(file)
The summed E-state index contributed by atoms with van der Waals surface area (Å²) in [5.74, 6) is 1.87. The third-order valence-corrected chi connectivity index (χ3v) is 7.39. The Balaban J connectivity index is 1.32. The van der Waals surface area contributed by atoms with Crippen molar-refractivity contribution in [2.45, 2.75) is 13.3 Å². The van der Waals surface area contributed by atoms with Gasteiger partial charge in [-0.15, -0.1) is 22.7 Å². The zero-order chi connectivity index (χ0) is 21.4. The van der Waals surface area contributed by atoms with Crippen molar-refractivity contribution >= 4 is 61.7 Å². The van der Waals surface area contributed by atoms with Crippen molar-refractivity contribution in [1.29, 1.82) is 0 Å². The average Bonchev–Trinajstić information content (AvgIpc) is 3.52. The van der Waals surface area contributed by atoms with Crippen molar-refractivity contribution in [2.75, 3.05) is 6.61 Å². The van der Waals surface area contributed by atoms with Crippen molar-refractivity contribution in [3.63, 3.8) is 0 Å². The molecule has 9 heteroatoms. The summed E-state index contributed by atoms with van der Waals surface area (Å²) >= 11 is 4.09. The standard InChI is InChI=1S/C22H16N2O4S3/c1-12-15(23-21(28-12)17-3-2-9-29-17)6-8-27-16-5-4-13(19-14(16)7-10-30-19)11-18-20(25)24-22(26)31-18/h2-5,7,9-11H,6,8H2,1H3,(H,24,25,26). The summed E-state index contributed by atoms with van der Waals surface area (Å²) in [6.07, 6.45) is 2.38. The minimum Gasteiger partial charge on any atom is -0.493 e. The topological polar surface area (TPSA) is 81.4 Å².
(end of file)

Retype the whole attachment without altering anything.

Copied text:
The summed E-state index contributed by atoms with van der Waals surface area (Å²) in [5.74, 6) is 1.87. The third-order valence-corrected chi connectivity index (χ3v) is 7.39. The Balaban J connectivity index is 1.32. The van der Waals surface area contributed by atoms with Crippen molar-refractivity contribution in [2.45, 2.75) is 13.3 Å². The van der Waals surface area contributed by atoms with Gasteiger partial charge in [-0.15, -0.1) is 22.7 Å². The zero-order chi connectivity index (χ0) is 21.4. The van der Waals surface area contributed by atoms with Crippen molar-refractivity contribution >= 4 is 61.7 Å². The van der Waals surface area contributed by atoms with Crippen molar-refractivity contribution in [1.29, 1.82) is 0 Å². The average Bonchev–Trinajstić information content (AvgIpc) is 3.52. The van der Waals surface area contributed by atoms with Crippen molar-refractivity contribution in [2.75, 3.05) is 6.61 Å². The van der Waals surface area contributed by atoms with Crippen molar-refractivity contribution in [3.63, 3.8) is 0 Å². The molecule has 9 heteroatoms. The summed E-state index contributed by atoms with van der Waals surface area (Å²) >= 11 is 4.09. The standard InChI is InChI=1S/C22H16N2O4S3/c1-12-15(23-21(28-12)17-3-2-9-29-17)6-8-27-16-5-4-13(19-14(16)7-10-30-19)11-18-20(25)24-22(26)31-18/h2-5,7,9-11H,6,8H2,1H3,(H,24,25,26). The summed E-state index contributed by atoms with van der Waals surface area (Å²) in [6.07, 6.45) is 2.38. The minimum Gasteiger partial charge on any atom is -0.493 e. The topological polar surface area (TPSA) is 81.4 Å².